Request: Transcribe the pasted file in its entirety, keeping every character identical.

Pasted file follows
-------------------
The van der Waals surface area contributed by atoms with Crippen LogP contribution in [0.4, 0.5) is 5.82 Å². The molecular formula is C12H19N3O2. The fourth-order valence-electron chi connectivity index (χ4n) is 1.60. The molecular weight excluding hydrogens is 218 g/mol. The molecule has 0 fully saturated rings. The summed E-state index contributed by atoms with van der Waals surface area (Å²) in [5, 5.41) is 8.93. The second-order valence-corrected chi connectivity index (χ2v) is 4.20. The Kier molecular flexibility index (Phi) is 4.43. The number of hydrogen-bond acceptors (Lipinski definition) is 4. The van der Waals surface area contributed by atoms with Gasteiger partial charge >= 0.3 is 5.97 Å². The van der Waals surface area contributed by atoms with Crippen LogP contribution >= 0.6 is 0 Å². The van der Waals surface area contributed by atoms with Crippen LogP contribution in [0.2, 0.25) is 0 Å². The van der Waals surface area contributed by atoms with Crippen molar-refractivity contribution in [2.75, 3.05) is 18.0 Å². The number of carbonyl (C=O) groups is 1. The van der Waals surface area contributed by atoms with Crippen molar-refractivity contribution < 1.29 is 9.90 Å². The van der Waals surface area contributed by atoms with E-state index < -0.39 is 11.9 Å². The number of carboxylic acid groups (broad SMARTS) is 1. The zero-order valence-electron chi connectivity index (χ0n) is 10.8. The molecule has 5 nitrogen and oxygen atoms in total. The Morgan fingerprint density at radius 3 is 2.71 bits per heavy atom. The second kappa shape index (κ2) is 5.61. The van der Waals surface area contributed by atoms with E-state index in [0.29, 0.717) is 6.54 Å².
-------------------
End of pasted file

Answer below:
The van der Waals surface area contributed by atoms with Crippen LogP contribution in [0.4, 0.5) is 5.82 Å². The molecular formula is C12H19N3O2. The fourth-order valence-electron chi connectivity index (χ4n) is 1.60. The molecular weight excluding hydrogens is 218 g/mol. The molecule has 0 fully saturated rings. The summed E-state index contributed by atoms with van der Waals surface area (Å²) in [5, 5.41) is 8.93. The second-order valence-corrected chi connectivity index (χ2v) is 4.20. The Kier molecular flexibility index (Phi) is 4.43. The number of hydrogen-bond acceptors (Lipinski definition) is 4. The van der Waals surface area contributed by atoms with Gasteiger partial charge >= 0.3 is 5.97 Å². The van der Waals surface area contributed by atoms with Crippen LogP contribution >= 0.6 is 0 Å². The van der Waals surface area contributed by atoms with Crippen LogP contribution in [0.2, 0.25) is 0 Å². The van der Waals surface area contributed by atoms with Crippen molar-refractivity contribution in [2.75, 3.05) is 18.0 Å². The number of carbonyl (C=O) groups is 1. The van der Waals surface area contributed by atoms with Crippen molar-refractivity contribution < 1.29 is 9.90 Å². The van der Waals surface area contributed by atoms with E-state index < -0.39 is 11.9 Å². The number of carboxylic acid groups (broad SMARTS) is 1. The zero-order valence-electron chi connectivity index (χ0n) is 10.8. The molecule has 5 nitrogen and oxygen atoms in total. The Morgan fingerprint density at radius 3 is 2.71 bits per heavy atom. The second kappa shape index (κ2) is 5.61. The van der Waals surface area contributed by atoms with E-state index in [0.29, 0.717) is 6.54 Å².